AsiaLaosBan That

Extremely off the Beaten Track in Southern Laos, in search of Angkorean Ruins

Ban That Travel Blog

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Early the following morning I jumped on my motorbike in pitch darkness to head to the ruins for my early sunrise. As I arrived I was pretty annoyed that no one was there to open the gate. It wasn't long though when one of the other curators popped out to open it for me. By god the sunrise was AMAZING! PICTURES PICTURES PICTURES to describe it... too lazy now LOL.

After spending a good hour or two at the very top, I met up with Soovanh Kanhapan and we jetted off to the other Khmer ruins. Our first two stops were fairly well known but small, Prasat Ho Nang Sida and Prasat Thao Tao. Prasat Ho Nang Sida had a small lake nearby that apparently contains a sandstone statue of a life size crocodile, and it's only visible when the lake dries up in the dry season.
Both ruins are in very poor shape and isn't a must unless your a Khmer ruins fanatic and have to tick every ruin off your list. In order to reach Prasat Thao Tao we had to park the motorbike in a village and walk a few kilometres through rice paddy fields!

And now the search begins. Our next potential destination was Prasat That Ban That. The journey to Prasat That Ban That wasn't too bad, and I was very surprised to see 3 high and pround Khmer sandstone towers. Surrounding the site on all four sides were 4 mini sandstone elephants, which are apparently modern reproductions.

The journey to the next stop was horrendous. Prasat That Ban Nasamrieng, is located deep inside the forest. The journey to get here was a long grueling, hot and a very slow ride.
There were no roads. We were literally deep in the countryside where civilisation is at it's least.

The road there was by oxcart road, it was all full of very fine white sand. So riding on it was very slow because as soon as you accelerated you would slide. Soovanh was a very good driver and we never fell over, not even once. I told him if I was riding I would of slipped and fell over within 10 seconds. The journey took a few hours before we parked the motorbike on the road and met up with some laotion girls, who led us to Prasat That Nasamrieng. Prasat That Nasamrieng was totally covered in thorny bushes, Soovanh managed to clear a path and I toured around the enclosed single brick tower. Nearby was also a baray that still had water!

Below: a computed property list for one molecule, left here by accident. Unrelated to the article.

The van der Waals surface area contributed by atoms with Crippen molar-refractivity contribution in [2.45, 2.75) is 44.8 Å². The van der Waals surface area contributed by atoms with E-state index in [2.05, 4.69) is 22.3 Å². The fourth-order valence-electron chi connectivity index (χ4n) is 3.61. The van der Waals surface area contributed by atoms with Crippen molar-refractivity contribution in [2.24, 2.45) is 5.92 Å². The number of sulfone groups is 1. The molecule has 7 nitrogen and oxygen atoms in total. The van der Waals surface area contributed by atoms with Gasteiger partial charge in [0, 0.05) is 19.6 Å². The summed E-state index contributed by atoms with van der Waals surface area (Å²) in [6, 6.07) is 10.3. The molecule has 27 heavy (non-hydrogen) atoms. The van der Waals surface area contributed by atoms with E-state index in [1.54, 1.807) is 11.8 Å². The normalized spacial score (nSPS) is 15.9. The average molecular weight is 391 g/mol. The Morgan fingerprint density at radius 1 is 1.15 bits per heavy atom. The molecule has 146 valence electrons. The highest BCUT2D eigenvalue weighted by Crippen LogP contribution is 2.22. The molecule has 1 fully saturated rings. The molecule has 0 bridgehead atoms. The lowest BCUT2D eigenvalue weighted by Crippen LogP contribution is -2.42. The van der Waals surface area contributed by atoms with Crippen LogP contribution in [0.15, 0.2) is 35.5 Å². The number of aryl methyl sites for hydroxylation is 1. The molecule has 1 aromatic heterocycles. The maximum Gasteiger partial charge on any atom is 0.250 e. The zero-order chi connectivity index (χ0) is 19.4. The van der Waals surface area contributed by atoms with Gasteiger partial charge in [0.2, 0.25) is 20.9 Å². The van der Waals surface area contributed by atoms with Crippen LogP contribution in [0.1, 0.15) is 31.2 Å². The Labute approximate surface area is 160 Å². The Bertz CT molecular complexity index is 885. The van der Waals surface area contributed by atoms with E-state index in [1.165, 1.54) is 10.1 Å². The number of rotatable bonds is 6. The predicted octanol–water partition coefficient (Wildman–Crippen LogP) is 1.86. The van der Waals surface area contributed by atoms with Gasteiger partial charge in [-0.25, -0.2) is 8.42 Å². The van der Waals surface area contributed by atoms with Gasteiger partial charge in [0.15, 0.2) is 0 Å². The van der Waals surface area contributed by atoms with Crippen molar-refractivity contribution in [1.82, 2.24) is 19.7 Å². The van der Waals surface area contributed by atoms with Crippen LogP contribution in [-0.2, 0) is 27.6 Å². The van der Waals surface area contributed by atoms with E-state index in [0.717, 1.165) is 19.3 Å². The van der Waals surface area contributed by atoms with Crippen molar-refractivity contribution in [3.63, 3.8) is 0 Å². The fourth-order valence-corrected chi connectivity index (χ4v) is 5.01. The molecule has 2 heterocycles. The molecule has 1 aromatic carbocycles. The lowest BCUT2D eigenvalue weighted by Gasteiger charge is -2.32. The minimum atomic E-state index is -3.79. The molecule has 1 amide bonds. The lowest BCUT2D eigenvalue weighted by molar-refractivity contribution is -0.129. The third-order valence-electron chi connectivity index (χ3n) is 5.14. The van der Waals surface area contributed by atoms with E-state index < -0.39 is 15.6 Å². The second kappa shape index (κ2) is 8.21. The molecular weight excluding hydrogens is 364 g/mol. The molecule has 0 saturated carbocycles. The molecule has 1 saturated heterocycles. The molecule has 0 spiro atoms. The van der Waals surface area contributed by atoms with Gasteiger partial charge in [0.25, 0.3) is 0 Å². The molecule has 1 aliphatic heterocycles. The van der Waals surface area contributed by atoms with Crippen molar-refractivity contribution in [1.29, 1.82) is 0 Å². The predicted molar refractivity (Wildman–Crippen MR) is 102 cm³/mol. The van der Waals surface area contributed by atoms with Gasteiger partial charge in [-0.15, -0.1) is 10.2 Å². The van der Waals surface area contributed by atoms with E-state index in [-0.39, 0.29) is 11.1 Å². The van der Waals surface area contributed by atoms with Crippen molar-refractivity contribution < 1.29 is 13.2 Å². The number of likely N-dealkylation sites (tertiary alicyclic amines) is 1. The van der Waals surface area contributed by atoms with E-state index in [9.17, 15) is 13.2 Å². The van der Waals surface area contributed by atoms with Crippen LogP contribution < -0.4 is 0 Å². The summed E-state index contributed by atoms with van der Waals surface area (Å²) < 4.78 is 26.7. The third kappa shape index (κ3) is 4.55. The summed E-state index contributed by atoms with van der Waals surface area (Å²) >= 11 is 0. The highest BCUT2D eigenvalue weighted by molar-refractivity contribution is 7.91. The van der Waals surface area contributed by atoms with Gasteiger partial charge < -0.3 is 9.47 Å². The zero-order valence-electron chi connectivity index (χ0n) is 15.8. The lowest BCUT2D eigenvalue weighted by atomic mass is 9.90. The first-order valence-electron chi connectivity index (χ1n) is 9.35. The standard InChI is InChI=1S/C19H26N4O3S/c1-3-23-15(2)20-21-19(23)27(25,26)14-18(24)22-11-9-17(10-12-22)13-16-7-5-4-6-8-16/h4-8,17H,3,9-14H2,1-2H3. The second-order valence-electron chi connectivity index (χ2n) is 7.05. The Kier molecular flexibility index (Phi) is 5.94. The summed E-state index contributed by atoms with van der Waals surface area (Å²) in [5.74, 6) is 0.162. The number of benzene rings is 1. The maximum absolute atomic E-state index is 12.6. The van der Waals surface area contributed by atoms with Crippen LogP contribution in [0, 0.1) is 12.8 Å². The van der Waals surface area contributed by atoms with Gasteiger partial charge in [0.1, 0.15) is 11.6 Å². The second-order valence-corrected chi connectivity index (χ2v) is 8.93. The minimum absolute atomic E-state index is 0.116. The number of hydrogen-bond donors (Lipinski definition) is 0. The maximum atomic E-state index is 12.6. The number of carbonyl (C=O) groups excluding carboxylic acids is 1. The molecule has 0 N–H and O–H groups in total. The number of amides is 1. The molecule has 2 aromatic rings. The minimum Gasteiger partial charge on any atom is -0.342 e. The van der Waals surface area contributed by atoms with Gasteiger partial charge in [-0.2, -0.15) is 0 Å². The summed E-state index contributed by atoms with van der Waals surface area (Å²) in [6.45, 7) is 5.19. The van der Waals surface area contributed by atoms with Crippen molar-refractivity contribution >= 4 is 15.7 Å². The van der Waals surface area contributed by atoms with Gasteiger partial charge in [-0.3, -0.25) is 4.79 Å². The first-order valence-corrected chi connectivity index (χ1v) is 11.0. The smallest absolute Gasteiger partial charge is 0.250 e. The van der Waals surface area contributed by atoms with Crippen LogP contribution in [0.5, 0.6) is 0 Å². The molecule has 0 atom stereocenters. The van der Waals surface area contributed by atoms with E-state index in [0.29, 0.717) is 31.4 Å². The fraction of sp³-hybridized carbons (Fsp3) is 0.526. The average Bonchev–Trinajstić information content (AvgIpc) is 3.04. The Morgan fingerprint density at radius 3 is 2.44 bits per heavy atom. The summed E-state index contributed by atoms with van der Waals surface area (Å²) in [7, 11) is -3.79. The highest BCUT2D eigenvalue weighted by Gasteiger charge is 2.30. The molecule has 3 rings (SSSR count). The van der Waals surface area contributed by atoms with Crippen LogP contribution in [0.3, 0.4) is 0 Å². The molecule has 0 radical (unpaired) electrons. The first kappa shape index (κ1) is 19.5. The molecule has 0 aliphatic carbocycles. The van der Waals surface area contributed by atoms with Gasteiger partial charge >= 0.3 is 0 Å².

Our next potential stop was less than 15km away, we had travelled so far and so long that I was very disheartened to hear that it was not safe to approach this area.
The reason being that even in this day and age Vietscamese soldiers were infiltrating Laos. (When I got back to the guesthouse, a few people from Holland were very surprised to hear that the Vietscamese soldiers were on the Thai/Laos side of the Mekhong, as had only heard of the Vietscamese soldiers on the Viet/Laos side of the Mekhong).

We returned the way we came, the way I dreaded most. As we got back to Wat Phu after countless hours. Soovanh informed me that there was one more semi easy site to get to, Prasat Om Muong... no not the same as the one I visited the day before. This Prasat Om Muong is located slightly up the mountain. We parked the motorbike at a village, and Soovanh went to go find the 'hunter' who knew the mountains very well.
We trekked through the rice paddyfields for about 2km, and then started our decent up the mountain. Arghhh if I knew it was going to be this hard I would of left it for another trip as I was already aching from the long uncomfortable bike ride to Prasat That Nasamrieng!

Prasat Om Muong was a single brick structure that had some Khmer Sanskrit writing on a carved sandstone. Inside the Prasat was a deep hole that was apparently 15m deep and used to contain some ancient relics. Pillaging of ancient relics isn't only evident in Cambodia, but in Thailand and Laos as well. The hunter said that some foreigners came to examine the site and measured the hole.

The hunter also mentioned another site further up the mountain that contained yet another Prasat and also a cave that housed some religious carvings and lingas.
As I said I'm leaving this for another trip. The trip to the top of the mountain takes 2 days. It seems that the hunter does it regularly :S

We returned back to my guesthouse and I had a talk with Soovanh and he informed me that at Prasat Om Muong in the river besides the ruins were underwater carvings that can only be seen during the dry season. This was fresh news for me and I anticipate a return to visit these unseen treasures in Laos.
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photo by: droonsta